Impalement, for example, was not his invention! It was common in the Ottoman Empire (right into the 20th century). Vlad was in league with the Ottomans for much of his life and learned all he knew about warfare from them. He knew no other life. This doesn't excuse him, but it does explain him and demonstrate that he was simply continuing well-established, if horrific, traditions rather than creating his own.

While the broad strokes of this story are accurate, the details are pure fiction, and embellished fiction at that. This book contributes nothing either in interesting story-telling or in great imagery. It's really just pornography, and not even in a sexual sense. I cannot recommend it. As an alternative to this I would recommend And I Darken by Kiersten White which tells a story about Vlad's sister Lada and his brother Radu, which isn't a graphic novel, but which is equally fictional, and which does offer a much more interesting story. I reviewed that one favorably in October 2017.

Thursday, March 8, 2018

Reborn by Mark Millar, Greg Capullo, Jonathon Glapion, FCO Plascencia

Rating: WORTHY!

This was a graphic novel I got from my local library which has these days quite the selection. In amongst all the comics aimed at pleasing the Marvel and DC movie crowds as well as comic book aficionados, there are some gems that are not so mainstream even though they may have been penned by mainstream writers and artists. This is one of those.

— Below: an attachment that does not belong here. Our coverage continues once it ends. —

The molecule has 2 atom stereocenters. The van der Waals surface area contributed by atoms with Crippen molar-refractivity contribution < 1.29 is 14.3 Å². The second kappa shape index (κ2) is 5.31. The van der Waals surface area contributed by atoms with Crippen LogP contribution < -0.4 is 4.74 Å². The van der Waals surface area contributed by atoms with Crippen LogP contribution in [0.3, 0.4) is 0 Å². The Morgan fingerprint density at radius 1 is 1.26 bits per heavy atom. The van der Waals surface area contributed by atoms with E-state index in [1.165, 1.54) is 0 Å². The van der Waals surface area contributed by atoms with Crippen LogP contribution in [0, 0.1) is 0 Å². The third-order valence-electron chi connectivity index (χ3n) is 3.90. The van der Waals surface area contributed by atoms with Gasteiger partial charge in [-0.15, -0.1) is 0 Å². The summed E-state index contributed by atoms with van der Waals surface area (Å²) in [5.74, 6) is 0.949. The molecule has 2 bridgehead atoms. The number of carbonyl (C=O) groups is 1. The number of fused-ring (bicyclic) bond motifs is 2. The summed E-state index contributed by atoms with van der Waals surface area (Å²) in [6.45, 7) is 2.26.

The writer is a Scot named Mark Millar who has written quite a few graphic novels that I've enjoyed, many of which have been great successes, and some of which have been made into movies including one which starred Angelina Jolie, James McAvoy, and Morgan Freeman (Wanted) and another which starred Colin Firth, Samuel L. Jackson, Mark Strong, Taron Egerton, and Michael Caine (Kingsman). Millar tends to lean towards writing of the fantastic and the so out there it's almost but not quite parody.

Reborn is a story relating that when people die in our world they're born again into a different fantasy world. Of course in this world there is a sharp divide between good and evil. Decent people are reborn into a world of light and friendship, whereas bad people are born to the dark side which is of course intent upon encroaching onto the light side.

In the story, this really old woman named Bonnie dies and finds herself in this other world as her thirty-year-old younger self who is supposed to be some sort of savior of this new world. She meets her father, who had died on Earth when she herself was young. He is also quite young in this world. She learns of others who are reborn at the same age they died, and yet others who are born younger or older. None of it seems to make any sense. One of her dear friends is bitter because she died after her husband, but by the time she died and came to this world, her husband had grown old and died here as well.